Historically, group purchasing organizations (GPOs) have been primarily utilized within the government, healthcare and higher education sectors. As one example, according to the Healthcare Supply Chain Association, 96-98% of hospitals in the U.S. belong to at least one GPO.
Over time, group purchasing in these three sectors has become increasingly crowded and GPO's are looking to other industries for potential growth. Regulations are also changing the landscape of the potential use for GPOs, including the new Uniform Guidance procurement standards that went into effect in January 2017. Those standards promote the use of ‘intergovernmental and interagency agreements’ which may include the use of group purchasing contracts by the more than 30,000 non-Federal entities who receive grants.
Here’s a primer on GPOs, and some of the things to consider as you evaluate the benefits of leveraging them for your organization.
Q. What is a Group Purchasing Organization?
Group Purchasing Organizations (GPOs) are created to leverage the collective purchasing strength of their members in order to acquire goods and services at lower prices. GPO's are not resellers, but rather contract negotiators. Members of the GPO are entitled to purchase through these negotiated contracts.
Q. What are the benefits of participating in a GPO?
The primary benefit of a GPO is that members can obtain better pricing on goods and services through the GPO than they could on their own. However, lower prices are not the only benefit.
GPOs provide valuable “soft cost” savings by helping organizations standardize and streamline their purchasing practices. Many are also a resource for procurement related consulting and advice.
Q. Are GPOs open to everyone?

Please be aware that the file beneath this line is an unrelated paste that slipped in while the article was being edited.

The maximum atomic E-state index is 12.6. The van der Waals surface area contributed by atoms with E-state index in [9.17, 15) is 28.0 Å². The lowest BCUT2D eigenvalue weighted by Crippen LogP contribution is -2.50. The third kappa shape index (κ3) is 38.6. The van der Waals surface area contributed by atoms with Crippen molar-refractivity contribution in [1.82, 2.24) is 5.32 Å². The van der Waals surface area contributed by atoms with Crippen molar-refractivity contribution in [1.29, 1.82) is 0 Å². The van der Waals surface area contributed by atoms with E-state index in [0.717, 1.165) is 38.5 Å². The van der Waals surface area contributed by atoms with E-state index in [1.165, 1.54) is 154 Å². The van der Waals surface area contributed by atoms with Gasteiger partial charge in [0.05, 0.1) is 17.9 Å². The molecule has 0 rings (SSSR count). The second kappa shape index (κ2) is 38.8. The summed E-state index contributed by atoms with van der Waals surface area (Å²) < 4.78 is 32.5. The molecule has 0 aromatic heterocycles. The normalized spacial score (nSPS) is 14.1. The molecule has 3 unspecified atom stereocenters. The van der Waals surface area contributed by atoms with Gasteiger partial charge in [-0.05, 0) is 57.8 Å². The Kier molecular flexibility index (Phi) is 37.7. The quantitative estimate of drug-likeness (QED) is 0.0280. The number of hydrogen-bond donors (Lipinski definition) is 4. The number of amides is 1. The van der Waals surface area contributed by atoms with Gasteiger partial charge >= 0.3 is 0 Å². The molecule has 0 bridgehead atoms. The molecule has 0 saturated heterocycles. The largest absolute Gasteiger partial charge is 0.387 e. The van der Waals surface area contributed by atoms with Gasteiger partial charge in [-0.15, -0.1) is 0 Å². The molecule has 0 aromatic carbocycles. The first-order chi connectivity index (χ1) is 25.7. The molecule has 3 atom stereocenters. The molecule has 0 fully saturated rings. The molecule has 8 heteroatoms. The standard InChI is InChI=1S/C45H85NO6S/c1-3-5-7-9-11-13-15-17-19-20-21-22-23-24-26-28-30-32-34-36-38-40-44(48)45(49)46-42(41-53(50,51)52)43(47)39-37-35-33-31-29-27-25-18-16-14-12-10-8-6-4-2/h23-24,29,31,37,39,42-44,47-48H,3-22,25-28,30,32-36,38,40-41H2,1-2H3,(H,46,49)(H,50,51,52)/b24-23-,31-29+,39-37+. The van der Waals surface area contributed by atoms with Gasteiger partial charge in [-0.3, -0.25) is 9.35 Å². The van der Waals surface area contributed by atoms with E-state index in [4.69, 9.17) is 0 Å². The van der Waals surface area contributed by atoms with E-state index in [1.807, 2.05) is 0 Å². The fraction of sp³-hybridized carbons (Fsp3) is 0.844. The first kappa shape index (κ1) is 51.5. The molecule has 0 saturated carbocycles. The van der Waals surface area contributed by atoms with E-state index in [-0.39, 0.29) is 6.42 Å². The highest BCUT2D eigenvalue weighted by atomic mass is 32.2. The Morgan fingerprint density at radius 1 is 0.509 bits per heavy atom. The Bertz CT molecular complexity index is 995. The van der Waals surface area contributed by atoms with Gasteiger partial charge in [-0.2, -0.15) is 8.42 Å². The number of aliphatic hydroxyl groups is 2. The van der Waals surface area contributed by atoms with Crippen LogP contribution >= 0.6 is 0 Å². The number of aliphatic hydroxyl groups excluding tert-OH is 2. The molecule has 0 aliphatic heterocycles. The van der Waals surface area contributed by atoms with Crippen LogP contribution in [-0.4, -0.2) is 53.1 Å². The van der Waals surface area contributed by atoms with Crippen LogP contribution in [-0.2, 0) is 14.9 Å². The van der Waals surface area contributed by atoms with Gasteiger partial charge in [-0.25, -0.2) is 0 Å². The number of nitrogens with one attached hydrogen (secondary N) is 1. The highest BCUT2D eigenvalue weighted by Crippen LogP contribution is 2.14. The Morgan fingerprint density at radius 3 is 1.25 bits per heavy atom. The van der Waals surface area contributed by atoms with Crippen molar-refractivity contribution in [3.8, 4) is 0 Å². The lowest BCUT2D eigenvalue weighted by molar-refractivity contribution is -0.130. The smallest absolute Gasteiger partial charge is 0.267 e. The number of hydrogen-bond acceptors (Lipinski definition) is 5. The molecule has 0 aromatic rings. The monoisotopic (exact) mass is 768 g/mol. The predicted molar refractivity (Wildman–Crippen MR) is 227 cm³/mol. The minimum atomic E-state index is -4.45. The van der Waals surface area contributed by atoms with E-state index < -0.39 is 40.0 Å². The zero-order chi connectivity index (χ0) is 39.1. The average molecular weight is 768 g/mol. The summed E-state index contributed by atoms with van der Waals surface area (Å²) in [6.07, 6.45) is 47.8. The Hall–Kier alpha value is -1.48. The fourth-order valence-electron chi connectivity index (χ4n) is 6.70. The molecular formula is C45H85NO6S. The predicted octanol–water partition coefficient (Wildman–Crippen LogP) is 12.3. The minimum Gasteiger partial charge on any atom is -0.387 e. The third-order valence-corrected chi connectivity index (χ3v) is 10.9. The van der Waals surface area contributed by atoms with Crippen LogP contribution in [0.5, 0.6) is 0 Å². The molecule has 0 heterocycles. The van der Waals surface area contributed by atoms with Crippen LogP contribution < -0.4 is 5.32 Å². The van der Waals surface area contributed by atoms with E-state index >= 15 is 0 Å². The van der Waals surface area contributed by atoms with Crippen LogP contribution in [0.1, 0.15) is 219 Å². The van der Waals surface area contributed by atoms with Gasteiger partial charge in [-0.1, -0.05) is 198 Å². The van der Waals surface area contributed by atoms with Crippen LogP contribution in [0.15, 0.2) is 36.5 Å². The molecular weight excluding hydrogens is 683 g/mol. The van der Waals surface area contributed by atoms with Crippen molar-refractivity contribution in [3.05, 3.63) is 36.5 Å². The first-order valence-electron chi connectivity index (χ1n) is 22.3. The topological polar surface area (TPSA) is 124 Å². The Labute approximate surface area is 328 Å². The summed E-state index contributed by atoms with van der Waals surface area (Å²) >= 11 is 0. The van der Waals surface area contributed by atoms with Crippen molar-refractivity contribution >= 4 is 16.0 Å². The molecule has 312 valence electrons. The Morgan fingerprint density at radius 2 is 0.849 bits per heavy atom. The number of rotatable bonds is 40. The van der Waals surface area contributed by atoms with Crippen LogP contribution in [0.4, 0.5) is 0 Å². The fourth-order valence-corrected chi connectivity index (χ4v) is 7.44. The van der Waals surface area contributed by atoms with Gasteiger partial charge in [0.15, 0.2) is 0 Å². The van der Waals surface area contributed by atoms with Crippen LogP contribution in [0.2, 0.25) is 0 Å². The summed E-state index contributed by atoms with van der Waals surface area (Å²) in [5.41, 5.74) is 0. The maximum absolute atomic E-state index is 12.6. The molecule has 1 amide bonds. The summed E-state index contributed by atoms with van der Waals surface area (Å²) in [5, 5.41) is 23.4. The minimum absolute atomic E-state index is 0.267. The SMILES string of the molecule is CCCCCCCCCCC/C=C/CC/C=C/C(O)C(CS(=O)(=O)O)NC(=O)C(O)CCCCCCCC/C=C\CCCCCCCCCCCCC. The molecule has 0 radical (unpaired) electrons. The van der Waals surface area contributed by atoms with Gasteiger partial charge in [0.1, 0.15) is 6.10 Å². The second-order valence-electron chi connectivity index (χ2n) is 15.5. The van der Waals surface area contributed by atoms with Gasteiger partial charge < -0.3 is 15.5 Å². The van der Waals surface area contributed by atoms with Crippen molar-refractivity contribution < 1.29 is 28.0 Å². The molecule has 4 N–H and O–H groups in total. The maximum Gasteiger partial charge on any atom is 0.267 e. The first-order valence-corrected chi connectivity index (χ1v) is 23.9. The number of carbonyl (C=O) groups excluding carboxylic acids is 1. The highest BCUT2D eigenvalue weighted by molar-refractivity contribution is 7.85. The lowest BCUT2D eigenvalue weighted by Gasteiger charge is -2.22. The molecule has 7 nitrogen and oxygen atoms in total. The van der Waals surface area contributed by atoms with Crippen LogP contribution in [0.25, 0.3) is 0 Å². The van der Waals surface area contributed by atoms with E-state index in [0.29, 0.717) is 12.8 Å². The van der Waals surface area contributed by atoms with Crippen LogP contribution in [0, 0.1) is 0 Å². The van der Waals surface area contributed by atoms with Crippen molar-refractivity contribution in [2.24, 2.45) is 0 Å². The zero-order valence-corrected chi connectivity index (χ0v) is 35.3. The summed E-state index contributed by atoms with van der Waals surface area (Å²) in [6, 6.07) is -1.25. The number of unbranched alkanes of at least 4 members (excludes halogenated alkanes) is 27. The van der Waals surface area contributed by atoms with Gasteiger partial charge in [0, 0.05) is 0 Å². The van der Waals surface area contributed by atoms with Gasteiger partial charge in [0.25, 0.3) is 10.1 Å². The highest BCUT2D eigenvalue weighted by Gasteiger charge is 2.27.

Yes and no. Some GPOs accept all types of organizations, while others choose to focus on the needs of specific industries.
Q. What types of products and services are typically offered through a GPO?
This varies, but there are typically two common models.
Category-Focused GPOs typically offer dozens of categories with varying levels of discounts. These GPOs are built to be everything to everyone. They can include anything from office supplies, to hotel and car rentals, to software discounts. They are built to have as broad appeal as possible, and are really designed for organizations that do little or no price negotiations on their own.
Compare that to Industry-Focused GPOs, which typically offer fewer and more targeted expense categories. These GPOs are built to address the most common purchasing needs of an industry; they offer much deeper discounts and usually have a much higher adoption rate. They are viewed by members as a strategic part of purchasing rather than just another 'discount program.'
Q. What is the membership cost and obligation?
This also varies. Some GPOs require an annual membership fee to participate, as well as an annual commitment for spend. Others charge no fee and require no obligation.
Q. How can I be sure that a GPO will save my organization money?
That part is tricky.
Most Category-Focused GPOs simply offer a certain percentage off of list price. For example, "15% off of shipping with FedEx." Calculating your savings here is pretty simple; compare your current discount level with what is being offered through the GPO and see what is better.
Industry-Focused GPOs, on the other hand, provide savings in a variety of ways. This can include deeper discounts off of list price, access to a targeted portfolio of highly-discounted products and services, and special promotions to members based on meeting a collective purchasing volume. Some of these GPOs provide one-on-one consulting with members to help them analyze their current pricing and actually calculate, with real data, the level of savings they can realize. The best way to assess your savings with these GPOs is to work directly with one of their representatives to assess your own, unique situation and get a personalized analysis.
Q. Should I consider a GPO as part of our organization's overall purchasing strategy?
Absolutely. Finding the right GPO in which to participate can be a smart component of your overall procurement strategy. You can drop thousands of dollars in savings to your bottom line, and smooth out procurement processes and perhaps even address some unique regulatory requirements.
But all GPOs are not created equal. Make sure you are clear about your goals for participating in a GPO, and do the research to find the one that is best suited for your organization.
Tom is Founder & CEO of Vendor Centric, a consulting firm that helps organizations adopt a risk-based approach to vendor management. Connect with Tom on LinkedIn or drop him a note at firstname.lastname@example.org.